Musical style: Four-part harmony   |   Modulations   |   Ornamentation   |   Giving soloist roles to continuo instruments   |   Instrumentation   |   Counterpoint   |    Structure, lyrics

Compositions: Passions and oratorios   |   Cantatas   |   A cappella music   |   Church music in Latin   |   Keyboard music   |   Orchestral and chamber music   |   Copies, arrangements and works with an uncertain attribution

Reception: 18th century   |   19th century   |   20th century   |   21st century   |   Burial site   |   Recognition in Protestant churches


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Georg Philipp Telemann

Composer: Georg Philipp Telemann
Date of Birth: 24 March [O.S. 14 March] 1681
Date of Death: 25 June 1767
Nationality: German
Period/Era/Style: Late Baroque / Early Gelante
Contribution(s): Telemann was a German Baroque composer and multi-instrumentalist. Almost completely self-taught in music, he became a composer against his family’s wishes. After studying in Magdeburg, Zellerfeld, and Hildesheim, Telemann entered the University of Leipzig to study law, but eventually settled on a career in music. He held important positions in Leipzig, Sorau, Eisenach, and Frankfurt before settling in Hamburg in 1721, where he became musical director of the five main churches. While Telemann’s career prospered, his personal life was always troubled: his first wife died only a few months after their marriage, and his second wife had extramarital affairs and accumulated a large gambling debt before leaving Telemann.

Telemann is one of the most prolific composers in history (at least in terms of surviving oeuvre) and was considered by his contemporaries to be one of the leading German composers of the time—he was compared favorably both to his friend Johann Sebastian Bach, who made Telemann the godfather and namesake of his son Carl Philipp Emanuel, and to George Frideric Handel, whom Telemann also knew personally. Telemann’s music incorporates several national styles (French, Italian, German) and is even at times influenced by Polish popular music. He remained at the forefront of all new musical tendencies and his music is an important link between the late Baroque and early Classical styles.

Biography: Early life (1681–1712)   |   Frankfurt (1712–21)   |   Hamburg (1721–67)   |   Legacy and influence



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George Frideric Handel

Composer: George Frideric (or Frederick) Handel born Georg Friedrich Händel
Date of Birth: 23 February 1685
Date of Death: 14 April 1759
Nationality: Ggerman
Period/Era/Style: Late Baroque
Contribution(s): Handel was a German, later British, baroque composer who spent the bulk of his career in London, becoming well known for his operas, oratorios, anthems, and organ concertos. Handel received important training in Halle and worked as a composer in Hamburg and Italy before settling in London in 1712; he became a naturalised British subject in 1727. He was strongly influenced both by the great composers of the Italian Baroque and by the middle-German polyphonic choral tradition.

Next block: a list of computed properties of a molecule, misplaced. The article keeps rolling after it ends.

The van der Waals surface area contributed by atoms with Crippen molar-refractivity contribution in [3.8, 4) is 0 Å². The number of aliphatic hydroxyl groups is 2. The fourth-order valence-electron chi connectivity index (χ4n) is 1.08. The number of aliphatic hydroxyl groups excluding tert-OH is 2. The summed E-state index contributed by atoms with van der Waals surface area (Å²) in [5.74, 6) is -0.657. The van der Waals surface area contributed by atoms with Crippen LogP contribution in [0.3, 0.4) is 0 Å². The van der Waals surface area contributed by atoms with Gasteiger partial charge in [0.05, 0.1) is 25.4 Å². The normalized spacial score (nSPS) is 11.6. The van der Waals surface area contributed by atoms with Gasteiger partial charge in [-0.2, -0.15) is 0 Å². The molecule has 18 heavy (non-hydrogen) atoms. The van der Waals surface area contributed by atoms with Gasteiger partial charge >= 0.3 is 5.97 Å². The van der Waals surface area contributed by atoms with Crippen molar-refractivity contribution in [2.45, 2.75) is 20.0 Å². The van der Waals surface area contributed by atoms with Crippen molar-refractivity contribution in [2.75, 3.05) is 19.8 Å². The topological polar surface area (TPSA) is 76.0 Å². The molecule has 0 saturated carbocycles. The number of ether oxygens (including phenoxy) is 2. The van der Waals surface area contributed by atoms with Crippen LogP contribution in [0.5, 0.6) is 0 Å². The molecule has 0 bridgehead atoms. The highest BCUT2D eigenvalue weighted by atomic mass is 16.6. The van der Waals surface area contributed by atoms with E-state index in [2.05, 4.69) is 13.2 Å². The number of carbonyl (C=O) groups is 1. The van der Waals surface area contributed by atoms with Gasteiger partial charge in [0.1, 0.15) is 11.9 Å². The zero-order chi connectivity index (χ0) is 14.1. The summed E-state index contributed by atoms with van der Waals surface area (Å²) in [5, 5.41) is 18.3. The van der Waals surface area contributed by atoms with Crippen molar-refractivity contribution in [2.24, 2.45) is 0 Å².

Within fifteen years, Handel had started three commercial opera companies to supply the English nobility with Italian opera. Musicologist Winton Dean writes that his operas show that “Handel was not only a great composer; he was a dramatic genius of the first order.” As Alexander’s Feast (1736) was well received, Handel made a transition to English choral works. After his success with Messiah (1742) he never composed an Italian opera again. Almost blind, and having lived in England for nearly fifty years, he died in 1759, a respected and rich man. His funeral was given full state honours, and he was buried in Westminster Abbey in London.

Born the same year as Johann Sebastian Bach and Domenico Scarlatti, Handel is regarded as one of the greatest composers of the Baroque era, with works such as Water Music, Music for the Royal Fireworks and Messiahremaining steadfastly popular. One of his four Coronation Anthems, Zadok the Priest (1727), composed for the coronation of George II, has been performed at every subsequent British coronation, traditionally during the sovereign’s anointing. Another of his English oratorios, Solomon (1748), has also remained popular, with the Sinfonia that opens act 3 (known more commonly as “The Arrival of the Queen of Sheba”) featuring at the 2012 London Olympics opening ceremony. Handel composed more than forty operas in over thirty years, and since the late 1960s, with the revival of baroque music and historically informed musical performance, interest in Handel’s operas has grown.

Biography: Halle: Early years   |   Family   |   Early education   |   Musical education   |   After the death of Handel’s father   |   University   |   Halle compositions   |   From Halle to Italy   |   Move to London: Cannons (1717–18)   |   Royal Academy of Music (1719–34)   |   Opera at Covent Garden (1734–41)   |   Oratorio   |   Later years   |   Works: Catalogues   |   Legacy: Reception   |   Borrowings   |   Homages   |   Veneration   |   Fictional depictions

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Jean Gilles